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The accident was on the E Face route on Chair Peak. The climbing was easy but the rock quality was poor. I was leading through the rock band on the 4th pitch and slipped, fell about 5 feet, my pro pulled out and then I fell about 15 feet more past the belay ledge. I bounced twice and one of those bounces broke my ankle. We would have rapped down but there were no good anchors on the route, other than the one I fell on. The descent was off the NE Buttress but I couldn't get over to it with a broken ankle. 2 of our party went down that way to call in a rescue. SMR arrived 16 hours later and decided against a rappel due to loose rock and poor anchors on the E Face. They called in a helicopter to pick us up.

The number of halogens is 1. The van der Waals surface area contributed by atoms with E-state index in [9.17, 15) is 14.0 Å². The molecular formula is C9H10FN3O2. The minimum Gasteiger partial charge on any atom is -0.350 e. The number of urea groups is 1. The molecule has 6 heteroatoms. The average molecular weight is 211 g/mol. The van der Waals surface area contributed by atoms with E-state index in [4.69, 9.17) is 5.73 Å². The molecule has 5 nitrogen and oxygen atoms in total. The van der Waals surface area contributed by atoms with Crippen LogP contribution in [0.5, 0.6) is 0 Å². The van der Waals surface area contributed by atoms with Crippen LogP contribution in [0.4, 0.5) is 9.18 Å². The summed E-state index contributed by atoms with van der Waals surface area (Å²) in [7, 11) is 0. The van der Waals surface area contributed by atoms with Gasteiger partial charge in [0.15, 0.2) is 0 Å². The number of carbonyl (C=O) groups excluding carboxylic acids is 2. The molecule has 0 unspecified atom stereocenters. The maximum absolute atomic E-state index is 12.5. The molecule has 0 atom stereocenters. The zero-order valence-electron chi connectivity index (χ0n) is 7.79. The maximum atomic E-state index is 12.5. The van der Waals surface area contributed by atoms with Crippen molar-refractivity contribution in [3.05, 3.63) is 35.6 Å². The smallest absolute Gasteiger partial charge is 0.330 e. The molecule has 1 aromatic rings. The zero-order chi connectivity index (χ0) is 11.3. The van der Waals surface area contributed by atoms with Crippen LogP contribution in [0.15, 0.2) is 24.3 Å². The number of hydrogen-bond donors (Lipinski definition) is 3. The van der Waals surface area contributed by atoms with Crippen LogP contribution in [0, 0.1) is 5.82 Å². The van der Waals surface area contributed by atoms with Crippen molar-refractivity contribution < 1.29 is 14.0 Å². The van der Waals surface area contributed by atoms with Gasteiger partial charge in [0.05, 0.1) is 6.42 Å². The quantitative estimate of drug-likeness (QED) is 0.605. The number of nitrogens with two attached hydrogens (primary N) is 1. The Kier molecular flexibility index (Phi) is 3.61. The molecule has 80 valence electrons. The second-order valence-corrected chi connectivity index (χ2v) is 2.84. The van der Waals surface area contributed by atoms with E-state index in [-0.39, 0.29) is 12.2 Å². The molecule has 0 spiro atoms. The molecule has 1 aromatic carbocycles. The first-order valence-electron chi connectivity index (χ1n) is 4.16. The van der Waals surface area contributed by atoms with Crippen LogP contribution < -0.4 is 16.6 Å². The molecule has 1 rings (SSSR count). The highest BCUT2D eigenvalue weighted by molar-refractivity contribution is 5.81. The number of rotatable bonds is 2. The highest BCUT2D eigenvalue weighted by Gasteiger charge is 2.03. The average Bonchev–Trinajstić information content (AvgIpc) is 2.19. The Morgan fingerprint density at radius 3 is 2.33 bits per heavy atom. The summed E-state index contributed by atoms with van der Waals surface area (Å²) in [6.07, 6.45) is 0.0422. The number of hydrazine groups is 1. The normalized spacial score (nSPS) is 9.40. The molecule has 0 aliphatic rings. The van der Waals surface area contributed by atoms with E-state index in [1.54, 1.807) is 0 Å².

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In defense of our friend, here, I remeber doing the E. face years ogo. Mostly, I liked the cool drawing in Beckey's guide. It wasn't a whole lot of help, though.

We had limited scouting, since the face was covered by a rising fog. When I was sure that it was lifting, I led up the center weakness and found little to no pro, although what I would describe as wonderful rock, about 4th Class.

I remember clipping a knifeblade that was hammered down at 90 %, and worked out about halfway! Also remember having opposed small nuts or even micros for the first few "anchors". This experience, and others in the Snoqualmie alps, has taught me to include pitons on my rack in that area. BTW, there's a great crag right there, but a beer would have to be donated to get it out of me...